Share in the joy of the seasonBy SHEILA STOLL
© St. Petersburg Times,
published December 25, 2001
Let's have a show of hands. How many of you hate the commercialization of Christmas? If your hand is up, I have a few questions: Did you give everyone on your list hand-dipped candles that you made? Were you delighted to receive lumpy, sudsless, handmade soap wrapped in the funnies from your friends and family? How many fruitcakes did you make, and whom did you have the nerve to give them to? Have you been knitting this year's sweater gifts since last Dec. 26? Do your grandkids shriek with delight when they open the homemade wooden toy trucks with square wheels?
Okay, you're a saint, and no doubt everyone on your list appreciates the effort and thought you put into avoiding contributing to the economy. I'm not advocating raiding the nest egg to satisfy the greedy demands of spoiled children, but without the commercial aspects of the Sharing Season, what would Christmas be like? Would there be a Santa Claus at the mall if the retailers there didn't think you might buy a few presents while you're there?
What would happen to your niece who runs a gift boutique if she didn't sell Christmasy doo-dads? Would you want the entire turkey industry to collapse because everyone decided on meatloaf for the holiday meal? (I'd be pleased if they engineered smaller turkeys for light-eating seniors. About 4 pounds would be nice.)
A few things about our holiday customs are over the line. I don't mind shopping, but I hate canned music. By Dec. 23, I'm ready to seize the jawbone of an ass and run amok through Wal-Mart, taking out giggling Elmos and loud-mouthed teddy bears. I want a piece of the accursed little drummer boy who keeps rum-tum-tumming at me.
I like all the decorations on houses, everything from Nativity scenes and menorahs to life-sized reindeer and sleighs semi-launched from the roofs of competitive neighbors. At least I don't have to go up on the roof or pay the electric bill.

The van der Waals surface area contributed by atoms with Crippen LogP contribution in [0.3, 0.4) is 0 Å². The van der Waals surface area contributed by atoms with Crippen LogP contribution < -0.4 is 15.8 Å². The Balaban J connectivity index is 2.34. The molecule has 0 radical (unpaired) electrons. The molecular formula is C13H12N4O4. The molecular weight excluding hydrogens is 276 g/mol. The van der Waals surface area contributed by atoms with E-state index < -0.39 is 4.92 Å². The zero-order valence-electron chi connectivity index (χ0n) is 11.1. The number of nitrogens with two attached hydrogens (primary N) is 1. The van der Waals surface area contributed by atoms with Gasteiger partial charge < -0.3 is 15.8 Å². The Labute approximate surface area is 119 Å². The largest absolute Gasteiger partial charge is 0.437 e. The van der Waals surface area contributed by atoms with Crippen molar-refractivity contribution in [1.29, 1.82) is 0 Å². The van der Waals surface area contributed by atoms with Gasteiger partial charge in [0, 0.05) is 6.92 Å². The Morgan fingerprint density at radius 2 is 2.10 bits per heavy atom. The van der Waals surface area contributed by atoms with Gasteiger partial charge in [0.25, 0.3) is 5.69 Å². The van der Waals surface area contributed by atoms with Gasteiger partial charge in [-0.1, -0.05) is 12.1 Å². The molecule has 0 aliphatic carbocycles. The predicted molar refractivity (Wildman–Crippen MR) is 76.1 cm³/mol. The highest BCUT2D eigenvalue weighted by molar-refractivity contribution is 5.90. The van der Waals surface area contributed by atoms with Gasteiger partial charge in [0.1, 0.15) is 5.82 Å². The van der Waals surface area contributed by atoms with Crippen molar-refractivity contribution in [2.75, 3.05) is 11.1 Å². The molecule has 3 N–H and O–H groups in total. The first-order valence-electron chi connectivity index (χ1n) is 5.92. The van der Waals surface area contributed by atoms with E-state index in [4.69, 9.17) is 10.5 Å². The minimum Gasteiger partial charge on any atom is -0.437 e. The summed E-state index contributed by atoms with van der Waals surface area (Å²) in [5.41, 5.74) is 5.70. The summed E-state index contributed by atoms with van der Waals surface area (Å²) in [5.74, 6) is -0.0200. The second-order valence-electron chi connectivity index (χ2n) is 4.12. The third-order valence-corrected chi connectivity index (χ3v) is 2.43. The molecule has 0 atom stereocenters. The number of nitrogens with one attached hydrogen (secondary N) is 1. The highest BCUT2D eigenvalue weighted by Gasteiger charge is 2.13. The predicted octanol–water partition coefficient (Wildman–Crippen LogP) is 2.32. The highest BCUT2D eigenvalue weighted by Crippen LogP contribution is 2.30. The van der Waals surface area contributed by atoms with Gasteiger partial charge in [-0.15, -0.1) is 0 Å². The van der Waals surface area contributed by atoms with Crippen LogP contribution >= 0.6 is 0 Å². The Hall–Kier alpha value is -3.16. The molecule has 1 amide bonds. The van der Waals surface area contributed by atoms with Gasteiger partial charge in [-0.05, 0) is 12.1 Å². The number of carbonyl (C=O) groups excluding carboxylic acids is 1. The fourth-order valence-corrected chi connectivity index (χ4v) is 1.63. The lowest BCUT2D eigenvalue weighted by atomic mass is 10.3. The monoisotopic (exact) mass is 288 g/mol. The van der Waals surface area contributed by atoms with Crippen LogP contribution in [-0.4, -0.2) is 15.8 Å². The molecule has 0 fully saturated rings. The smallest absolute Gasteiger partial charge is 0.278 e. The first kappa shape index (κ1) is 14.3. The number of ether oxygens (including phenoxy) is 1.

Some say the true significance of the holiday is lost in the crush of secular, commercial hype, but I don't see it that way. People do get the holiday spirit. We think loving, generous thoughts about relatives and friends far away, as well as those nearby. We want to make them smile, we want to express our love, and we enjoy the conspicuous joyfulness. What's wrong with that?
Many Christmas traditions spring from pre-Christian celebrations, now wrapped in the mantle of the holidays, seamlessly blending into the joy of the occasion. We love Santa Claus. We love buying that tree, be it dry and crooked or perfect and plastic. Maybe our Yule log is made of pressed stuff that burns cleanly, wrapper and all, but the fire is bright and warm. It's cheery and brings us joy.
We always hear about the lonely people who are depressed and people who crack, knowing they can't afford to meet the expectations of their families. Those wonderful Christmas experiences enjoyed by the people of Whoville, Jimmy Stewart, and all the kids on every commercial on TV don't help. If a person is in a naturally depressing situation, all that jolliness is like rubbing salt in a wound. Somebody's Christmas gifts are stolen. Someone else's Christmas tree caught on fire and burned down the house. There's bad stuff that happens all year long, but the holiday season seems to make it worse. Seniors are particularly susceptible. We're likely to be far from family. Many of us are alone. Try to remember that depression is treatable.
I'm sorry for those who are sad and lonely; I need this jolly, loving season. I'm sorry when it's over. I'm glad I bought those presents and that my newest grandson still has memorable Christmases ahead of him.
All the Whos in Whoville knew that the joy isn't really about the presents and the hype. But the presents and hype are the icing on the joyful holiday cake. Keep the joy. Spread it. And don't worry; free enterprise and holiday celebrations -- holy days -- are not mutually exclusive.
Happy Hanukkah, Joyful Kwanzaa, Blessed Eid al-Fitr and Merry Christmas.
- Write to Sheila Stoll at PMB #309, 7904 Chaparral Road, Scottsdale, AZ 85250.
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